Is there anything I can do this summer to save on next winter’s heating oil bills?
This is the first of a 4-part series of things you can do this summer to cut your energy bills all year round, especially your home heating oil bills.
A good place to start is with a home energy audit. A professional energy assessment helps you learn how you use energy, determine where it’s being wasted and prioritize your efficiency upgrades.
According to the energy.gov website, making energy efficiency upgrades identified in a home energy audit can save 5-30 percent on your monthly energy bill while also ensuring the health and safety of your house. It begins with an energy auditor who will do a room-by-room examination of your residence, as well as a thorough examination of past utility bills. Most will also include a thermographic scan to identify “hot spots” where heated air is escaping. And many will also include a blower door test where you home is “depressurized” to see where outside air is being sucked in.
While a professional home energy audit is the best way to determine where your home is losing energy, and where you can save, there are some things you can do to conduct your own simple walk-through and spot many problems yourself.
Set aside a reasonable amount of time to do a thorough job. A Saturday morning or afternoon is usually about right. As you walk through your home, make a checklist of what you have inspected and the problems you found. This will help you to prioritize any energy efficiency upgrades you may decide on. And don’t assume that just because your home is recently constructed–or even new–that there are no opportunities to save energy. Energy-saving technology has evolved rapidly over the past few years with lots of new products, including sensors, controls, lighting, windows and water heating appliances.
Here are some things to look for. And while this list is by no means comprehensive, it can still save you money on your energy costs, including home heating oil, over time.
Let’s start with air leaks.
You probably already know where some air leaks are, such as an under-the-door draft, but you’ll also need to find the less obvious gaps to properly seal your home. Feel for cooler (or warmer) outside air coming in, and just the opposite, cooler (or warmer) air leaving your home when checking for leaks on the outside. Also, look for light coming through any cracks or gaps as an indicator that air is entering and exiting.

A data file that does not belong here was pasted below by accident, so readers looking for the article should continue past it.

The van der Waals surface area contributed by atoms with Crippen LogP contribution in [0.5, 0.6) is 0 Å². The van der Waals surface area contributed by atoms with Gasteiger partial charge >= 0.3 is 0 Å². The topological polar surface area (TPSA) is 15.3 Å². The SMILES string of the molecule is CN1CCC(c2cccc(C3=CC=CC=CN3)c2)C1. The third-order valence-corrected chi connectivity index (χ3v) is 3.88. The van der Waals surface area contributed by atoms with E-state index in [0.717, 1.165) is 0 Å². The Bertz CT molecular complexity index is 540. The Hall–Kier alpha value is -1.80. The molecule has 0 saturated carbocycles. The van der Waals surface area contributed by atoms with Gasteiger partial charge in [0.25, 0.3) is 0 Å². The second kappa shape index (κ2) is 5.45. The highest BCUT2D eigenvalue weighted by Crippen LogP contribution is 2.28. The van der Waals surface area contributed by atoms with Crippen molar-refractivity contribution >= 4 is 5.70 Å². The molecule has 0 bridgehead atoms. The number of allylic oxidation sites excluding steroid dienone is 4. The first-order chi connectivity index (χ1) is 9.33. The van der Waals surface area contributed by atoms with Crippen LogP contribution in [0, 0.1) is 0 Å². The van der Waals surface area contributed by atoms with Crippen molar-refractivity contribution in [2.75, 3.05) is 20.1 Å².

Places to check for indoor air leaks
- Electrical outlets
- Switch plates
- Door and window frames
- Electrical and gas service entrances
- Weather stripping around doors
- Fireplace dampers
- Attic hatches
- Wall- or window-mounted air conditioners
- Cable TV and phone line entry points
- Where dryer vents pass through walls
- Vents and fans.
Place to check for leaks on the outside of your home
- All exterior corners
- Outdoor water faucets
- Where siding and chimneys meet
- Areas where the foundation and the bottom of exterior brick or siding meet
- Areas where two different building materials meet
Once you’ve identified and listed the air leaks, you should plug any holes or penetrations. Caulk will usually work for faucets, pipes, electric outlets, and wiring. For cracks and holes in the mortar, foundation or siding choose the appropriate materials.
That’s a good start. Next time we will continue with tips on insulation.
Thank you for your business! We never take your continued trust in us for granted. We are committed to providing our customers with the cheapest heating oil prices, and we will always take the opportunity to keep you informed on energy conservation topics that can save you money on your energy bills.
Conservation Tip 2 – Insulate Your Home